That afternoon Hitler had a short meeting with Party Secretary Bormann before eating a small lunch, said to be spaghetti with a "light sauce." According to his secretaries (who ate with him), the conversation at the meal revolved around dog breeding and how lipstick was made from sewer grease. Both were topics which Hitler had brought up on numerous past occasions. Adolf and Eva Hitler then said their personal farewells to members of the Führerbunker staff and fellow occupants including the Göbbels family, Bormann, the secretaries and several military officers. Adolf and Eva Hitler then retired to Hitler's personal study.
Some witnesses later reported hearing a loud gunshot at around 3:30 pm (the Göbbels' young son is said to have declared, "A direct hit!" thinking it was a bomb overhead).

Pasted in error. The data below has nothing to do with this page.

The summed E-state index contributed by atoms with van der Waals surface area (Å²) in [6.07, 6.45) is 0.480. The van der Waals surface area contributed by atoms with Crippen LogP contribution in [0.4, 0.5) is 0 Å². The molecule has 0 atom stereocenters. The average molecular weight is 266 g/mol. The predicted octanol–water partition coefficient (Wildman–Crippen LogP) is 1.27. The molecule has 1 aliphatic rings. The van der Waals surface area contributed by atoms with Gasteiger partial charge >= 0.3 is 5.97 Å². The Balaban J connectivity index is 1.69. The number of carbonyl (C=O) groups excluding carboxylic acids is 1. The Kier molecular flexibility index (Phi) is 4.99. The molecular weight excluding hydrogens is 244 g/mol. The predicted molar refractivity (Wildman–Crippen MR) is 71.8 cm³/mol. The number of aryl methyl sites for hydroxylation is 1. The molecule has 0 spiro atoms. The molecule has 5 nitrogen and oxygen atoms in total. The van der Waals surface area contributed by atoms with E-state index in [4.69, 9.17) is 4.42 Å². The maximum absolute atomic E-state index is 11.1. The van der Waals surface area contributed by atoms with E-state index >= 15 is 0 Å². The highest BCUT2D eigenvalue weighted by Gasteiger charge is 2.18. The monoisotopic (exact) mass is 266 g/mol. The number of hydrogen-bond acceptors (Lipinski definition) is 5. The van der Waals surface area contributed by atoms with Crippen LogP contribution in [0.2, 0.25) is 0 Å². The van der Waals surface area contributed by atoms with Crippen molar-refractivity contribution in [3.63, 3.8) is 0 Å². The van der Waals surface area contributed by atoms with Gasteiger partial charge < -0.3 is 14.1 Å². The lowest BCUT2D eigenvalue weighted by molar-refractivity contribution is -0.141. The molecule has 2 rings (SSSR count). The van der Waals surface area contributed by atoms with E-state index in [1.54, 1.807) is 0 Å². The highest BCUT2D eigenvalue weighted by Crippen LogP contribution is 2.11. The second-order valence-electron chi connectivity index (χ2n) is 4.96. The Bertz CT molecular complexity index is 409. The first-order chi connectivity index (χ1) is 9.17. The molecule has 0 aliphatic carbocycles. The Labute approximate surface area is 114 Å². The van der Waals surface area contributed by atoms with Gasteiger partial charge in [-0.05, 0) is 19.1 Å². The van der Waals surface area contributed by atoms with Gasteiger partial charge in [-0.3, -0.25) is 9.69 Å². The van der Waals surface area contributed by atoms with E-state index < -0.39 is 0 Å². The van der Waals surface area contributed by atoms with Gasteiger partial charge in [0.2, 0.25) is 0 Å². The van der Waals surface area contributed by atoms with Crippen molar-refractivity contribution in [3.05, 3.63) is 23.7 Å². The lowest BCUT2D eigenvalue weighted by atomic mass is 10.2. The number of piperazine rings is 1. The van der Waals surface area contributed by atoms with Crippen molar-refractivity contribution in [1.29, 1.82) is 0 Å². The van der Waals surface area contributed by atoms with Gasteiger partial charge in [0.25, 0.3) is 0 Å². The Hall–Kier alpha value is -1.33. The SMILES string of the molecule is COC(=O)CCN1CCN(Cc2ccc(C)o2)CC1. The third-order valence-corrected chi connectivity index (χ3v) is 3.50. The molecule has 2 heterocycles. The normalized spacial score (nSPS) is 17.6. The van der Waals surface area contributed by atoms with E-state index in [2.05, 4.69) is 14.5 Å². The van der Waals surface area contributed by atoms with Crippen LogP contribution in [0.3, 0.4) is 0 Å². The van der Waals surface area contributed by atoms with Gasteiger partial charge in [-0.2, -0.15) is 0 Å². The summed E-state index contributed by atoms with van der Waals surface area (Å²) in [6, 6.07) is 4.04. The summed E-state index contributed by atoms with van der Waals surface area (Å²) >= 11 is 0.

After a period of time Hitler's valet Heinz Linge, with Bormann at his side, opened the door to the study. Linge later stated that he immediately noted a scent of burned almonds in the small study, a common observation made in the presence of prussic acid, a form of cyanide [Linge, on February 9, 1956, stated: I then went into the antechamber to Hitler's room, where I found the door to his room closed and smelt powder smoke.] The Hitlers were both sitting on a small sofa, Eva on the left, Adolf to the right. Eva's body slumped away from Adolf's. [Otto Günsche, who entered Hitler's room immediately after Linge and Bormann, gave the following description on June 20, 1956: Eva Braun was lying on the sofa standing against the wall opposite the door from the antechamber. Hitler himself sat in an armchair standing to the left and slightly forward--as seen from the antechamber--but very close to the sofa.] Hitler appeared to have shot himself in the right temple with a 7.65mm pistol which lay at his feet. [On September 2, 1955, Artur Axmann stated: Based on the signs I found, I had to assume that Adolf Hitler had shot himself in the mouth. For me the chin, which was pushed to the side, and the blood trails on the temples caused by an internal explosion in the head, all pointed to this. Later the same day SS-Sturmbannführer Günsche confirmed my assumption. I stick to my statement based on the signs I saw, that Adolf Hitler shot himself in the mouth. Günsche, however, in his June 20, 1956 testimony stated:The head was canted (tilted) slightly forward to the right. I noticed an injury to the head slightly above the outer end of the angle of the right eyelid. I saw blood and a dark discoloration. The whole thing was about the size of an old three Mark piece.] Blood was dripping from the wound to his right temple and had made a large stain on the left arm of the sofa. [No bullet was ever found and the blood stains on the sofa were reportedly of the wrong blood-type] Eva had no visible physical wounds and Linge assumed that she had poisoned herself.